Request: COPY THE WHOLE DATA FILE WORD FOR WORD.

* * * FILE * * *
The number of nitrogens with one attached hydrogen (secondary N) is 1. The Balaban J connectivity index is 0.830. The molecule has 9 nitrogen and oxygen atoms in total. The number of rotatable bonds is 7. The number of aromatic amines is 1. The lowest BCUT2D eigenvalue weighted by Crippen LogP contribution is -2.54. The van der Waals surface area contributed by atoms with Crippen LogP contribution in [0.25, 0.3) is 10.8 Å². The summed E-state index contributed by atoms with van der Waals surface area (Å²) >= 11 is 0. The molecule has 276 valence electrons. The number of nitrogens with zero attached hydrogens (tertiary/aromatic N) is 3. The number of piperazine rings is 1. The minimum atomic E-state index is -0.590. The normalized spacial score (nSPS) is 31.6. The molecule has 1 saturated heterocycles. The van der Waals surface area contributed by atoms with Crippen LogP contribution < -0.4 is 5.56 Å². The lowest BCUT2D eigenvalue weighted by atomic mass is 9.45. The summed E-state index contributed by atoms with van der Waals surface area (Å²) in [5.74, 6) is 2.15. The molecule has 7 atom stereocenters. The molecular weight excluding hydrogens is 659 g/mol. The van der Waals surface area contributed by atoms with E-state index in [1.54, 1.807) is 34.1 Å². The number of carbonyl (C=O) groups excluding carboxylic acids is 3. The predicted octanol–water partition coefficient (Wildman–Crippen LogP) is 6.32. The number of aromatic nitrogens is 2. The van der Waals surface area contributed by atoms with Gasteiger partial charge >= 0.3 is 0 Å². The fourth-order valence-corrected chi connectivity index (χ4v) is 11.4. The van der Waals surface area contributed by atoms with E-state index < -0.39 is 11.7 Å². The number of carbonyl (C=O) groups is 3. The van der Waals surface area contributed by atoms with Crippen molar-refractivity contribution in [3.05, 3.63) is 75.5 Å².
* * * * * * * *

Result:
The number of nitrogens with one attached hydrogen (secondary N) is 1. The Balaban J connectivity index is 0.830. The molecule has 9 nitrogen and oxygen atoms in total. The number of rotatable bonds is 7. The number of aromatic amines is 1. The lowest BCUT2D eigenvalue weighted by Crippen LogP contribution is -2.54. The van der Waals surface area contributed by atoms with Crippen LogP contribution in [0.25, 0.3) is 10.8 Å². The summed E-state index contributed by atoms with van der Waals surface area (Å²) >= 11 is 0. The molecule has 276 valence electrons. The number of nitrogens with zero attached hydrogens (tertiary/aromatic N) is 3. The number of piperazine rings is 1. The minimum atomic E-state index is -0.590. The normalized spacial score (nSPS) is 31.6. The molecule has 1 saturated heterocycles. The van der Waals surface area contributed by atoms with Crippen LogP contribution < -0.4 is 5.56 Å². The lowest BCUT2D eigenvalue weighted by atomic mass is 9.45. The summed E-state index contributed by atoms with van der Waals surface area (Å²) in [5.74, 6) is 2.15. The molecule has 7 atom stereocenters. The molecular weight excluding hydrogens is 659 g/mol. The van der Waals surface area contributed by atoms with E-state index in [1.54, 1.807) is 34.1 Å². The number of carbonyl (C=O) groups excluding carboxylic acids is 3. The predicted octanol–water partition coefficient (Wildman–Crippen LogP) is 6.32. The number of aromatic nitrogens is 2. The van der Waals surface area contributed by atoms with Gasteiger partial charge >= 0.3 is 0 Å². The fourth-order valence-corrected chi connectivity index (χ4v) is 11.4. The van der Waals surface area contributed by atoms with E-state index < -0.39 is 11.7 Å². The number of carbonyl (C=O) groups is 3. The van der Waals surface area contributed by atoms with Crippen molar-refractivity contribution in [3.05, 3.63) is 75.5 Å².